". . . Pinot noir's home is France's Burgundy region, particularly in Côte-d'Or. It is also planted in Austria, Argentina, Australia, Azerbaijan, Canada, Chile, north parts of Croatia, the Republic of Georgia, Germany, Italy, Hungary, Kosova, the Republic of Macedonia, Moldova, Greece, Romania, New Zealand, South Africa, Serbia, Slovenia, Switzerland, Bulgaria, Czech Republic, United States, Uruguay, Ukraine and Slovakia. The United States has increasingly become a major Pinot noir producer, with some of the best regarded coming from the Willamette Valley in Oregon and California's Sonoma County with its Russian River Valley and Sonoma Coast appellations. Lesser known appellations can be found in Mendocino County's Anderson Valley as well as the Central Coast's Santa Lucia Highlands appellation and the Sta. Rita Hills American Viticultural Area in Santa Barbara County. In New Zealand, it is principally grown in Martinborough, Marlborough, Waipara and Central Otago.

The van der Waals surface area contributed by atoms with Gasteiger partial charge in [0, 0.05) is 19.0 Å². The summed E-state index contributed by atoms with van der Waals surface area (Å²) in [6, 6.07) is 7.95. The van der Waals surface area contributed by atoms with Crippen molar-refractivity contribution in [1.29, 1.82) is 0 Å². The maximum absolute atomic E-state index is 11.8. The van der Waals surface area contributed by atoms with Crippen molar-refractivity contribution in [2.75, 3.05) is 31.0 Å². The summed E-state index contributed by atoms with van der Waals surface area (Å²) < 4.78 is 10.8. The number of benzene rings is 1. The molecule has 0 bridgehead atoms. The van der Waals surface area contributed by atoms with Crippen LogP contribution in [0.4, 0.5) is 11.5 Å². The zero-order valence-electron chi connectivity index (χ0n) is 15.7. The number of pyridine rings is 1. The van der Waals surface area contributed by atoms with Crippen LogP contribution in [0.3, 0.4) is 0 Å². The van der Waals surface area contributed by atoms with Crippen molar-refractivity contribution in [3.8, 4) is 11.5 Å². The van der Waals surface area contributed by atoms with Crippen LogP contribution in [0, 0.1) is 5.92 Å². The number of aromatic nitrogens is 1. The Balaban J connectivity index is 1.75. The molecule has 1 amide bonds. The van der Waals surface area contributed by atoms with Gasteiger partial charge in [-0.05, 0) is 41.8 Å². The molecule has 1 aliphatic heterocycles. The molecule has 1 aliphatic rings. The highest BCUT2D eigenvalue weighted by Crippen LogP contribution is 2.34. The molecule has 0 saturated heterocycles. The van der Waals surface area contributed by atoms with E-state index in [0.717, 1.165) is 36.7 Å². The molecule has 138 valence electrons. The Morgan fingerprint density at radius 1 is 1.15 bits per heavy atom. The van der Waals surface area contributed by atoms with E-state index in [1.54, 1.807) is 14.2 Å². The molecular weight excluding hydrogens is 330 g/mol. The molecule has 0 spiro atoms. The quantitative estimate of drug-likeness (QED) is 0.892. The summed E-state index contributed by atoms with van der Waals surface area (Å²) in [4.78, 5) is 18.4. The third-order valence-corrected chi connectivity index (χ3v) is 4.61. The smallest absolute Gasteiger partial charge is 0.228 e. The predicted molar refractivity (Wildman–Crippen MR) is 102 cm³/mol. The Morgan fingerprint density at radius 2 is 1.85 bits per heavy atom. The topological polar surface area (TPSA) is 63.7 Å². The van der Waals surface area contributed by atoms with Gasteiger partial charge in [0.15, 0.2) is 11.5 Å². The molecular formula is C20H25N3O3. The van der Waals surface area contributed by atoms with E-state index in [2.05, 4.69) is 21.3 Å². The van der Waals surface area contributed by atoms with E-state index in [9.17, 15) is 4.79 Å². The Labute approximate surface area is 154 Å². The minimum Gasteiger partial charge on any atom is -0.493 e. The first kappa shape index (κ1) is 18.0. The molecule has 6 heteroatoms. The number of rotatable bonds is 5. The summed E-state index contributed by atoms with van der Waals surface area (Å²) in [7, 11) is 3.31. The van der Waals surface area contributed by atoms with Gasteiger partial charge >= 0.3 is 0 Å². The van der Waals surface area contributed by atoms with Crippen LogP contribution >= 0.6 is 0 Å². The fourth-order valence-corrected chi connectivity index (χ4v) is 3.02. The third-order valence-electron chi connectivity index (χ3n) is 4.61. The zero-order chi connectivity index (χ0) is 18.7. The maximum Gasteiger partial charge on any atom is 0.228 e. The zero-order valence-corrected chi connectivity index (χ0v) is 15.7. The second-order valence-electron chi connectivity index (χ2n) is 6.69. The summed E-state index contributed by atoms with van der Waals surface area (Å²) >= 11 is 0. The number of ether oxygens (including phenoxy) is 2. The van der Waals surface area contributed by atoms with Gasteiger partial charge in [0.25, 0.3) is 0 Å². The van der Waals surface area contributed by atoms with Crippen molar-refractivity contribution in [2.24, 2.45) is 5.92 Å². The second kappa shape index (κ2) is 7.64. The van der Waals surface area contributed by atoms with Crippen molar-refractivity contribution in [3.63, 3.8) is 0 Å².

The leaves of Pinot noir are generally smaller than those of Cabernet Sauvignon or Syrah and the vine is typically less vigorous than either of these varieties. The grape cluster is small and conico-cylindrical, vaguely shaped like a pine cone. Some viticultural historians believe this shape-similarity may have given rise to the name. In the vineyard Pinot noir is sensitive to wind and frost, cropping levels (it must be low yielding for production of quality wines), soil types and pruning techniques. In the winery it is sensitive to fermentation methods, yeast strains and is highly reflective of its terroir with different regions producing sometimes very different wines. Its thin skin makes it susceptible to bunch rot and similar fungal diseases of the bunch. The vines themselves are susceptible to powdery mildew, and in Burgundy (and elsewhere) infection by leaf roll and fanleaf viruses causes significant vine health problems. These complications have given the grape a reputation for being difficult to grow: Jancis Robinson calls Pinot a "minx of a vine" and André Tchelistcheff declared that "God made Cabernet Sauvignon whereas the devil made Pinot noir." It is much less tolerant of hard, windy, hot and dry, harsh vineyard conditions than the likes of Cabernet Sauvignon, Syrah, Merlot, or Grenache. . . "
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